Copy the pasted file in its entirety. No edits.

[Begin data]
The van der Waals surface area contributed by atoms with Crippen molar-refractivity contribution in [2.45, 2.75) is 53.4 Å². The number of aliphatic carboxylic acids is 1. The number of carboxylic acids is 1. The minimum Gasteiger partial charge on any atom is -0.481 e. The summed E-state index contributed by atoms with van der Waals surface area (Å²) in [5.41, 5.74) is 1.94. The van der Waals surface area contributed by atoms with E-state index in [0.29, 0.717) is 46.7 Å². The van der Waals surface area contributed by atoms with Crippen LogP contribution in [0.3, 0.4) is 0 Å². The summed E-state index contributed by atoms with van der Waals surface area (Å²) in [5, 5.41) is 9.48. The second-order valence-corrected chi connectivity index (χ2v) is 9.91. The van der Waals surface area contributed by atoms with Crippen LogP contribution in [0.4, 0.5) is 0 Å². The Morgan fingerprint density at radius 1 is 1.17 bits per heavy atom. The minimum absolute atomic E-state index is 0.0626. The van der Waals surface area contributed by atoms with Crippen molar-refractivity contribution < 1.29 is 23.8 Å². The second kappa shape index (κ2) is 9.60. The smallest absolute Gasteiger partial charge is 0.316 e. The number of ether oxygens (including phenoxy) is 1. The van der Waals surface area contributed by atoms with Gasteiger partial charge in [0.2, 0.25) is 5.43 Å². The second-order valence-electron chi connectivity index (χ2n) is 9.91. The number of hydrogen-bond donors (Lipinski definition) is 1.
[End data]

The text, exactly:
The van der Waals surface area contributed by atoms with Crippen molar-refractivity contribution in [2.45, 2.75) is 53.4 Å². The number of aliphatic carboxylic acids is 1. The number of carboxylic acids is 1. The minimum Gasteiger partial charge on any atom is -0.481 e. The summed E-state index contributed by atoms with van der Waals surface area (Å²) in [5.41, 5.74) is 1.94. The van der Waals surface area contributed by atoms with E-state index in [0.29, 0.717) is 46.7 Å². The van der Waals surface area contributed by atoms with Crippen LogP contribution in [0.3, 0.4) is 0 Å². The summed E-state index contributed by atoms with van der Waals surface area (Å²) in [5, 5.41) is 9.48. The second-order valence-corrected chi connectivity index (χ2v) is 9.91. The van der Waals surface area contributed by atoms with Crippen LogP contribution in [0.4, 0.5) is 0 Å². The Morgan fingerprint density at radius 1 is 1.17 bits per heavy atom. The minimum absolute atomic E-state index is 0.0626. The van der Waals surface area contributed by atoms with Crippen molar-refractivity contribution < 1.29 is 23.8 Å². The second kappa shape index (κ2) is 9.60. The smallest absolute Gasteiger partial charge is 0.316 e. The number of ether oxygens (including phenoxy) is 1. The van der Waals surface area contributed by atoms with Gasteiger partial charge in [0.2, 0.25) is 5.43 Å². The second-order valence-electron chi connectivity index (χ2n) is 9.91. The number of hydrogen-bond donors (Lipinski definition) is 1.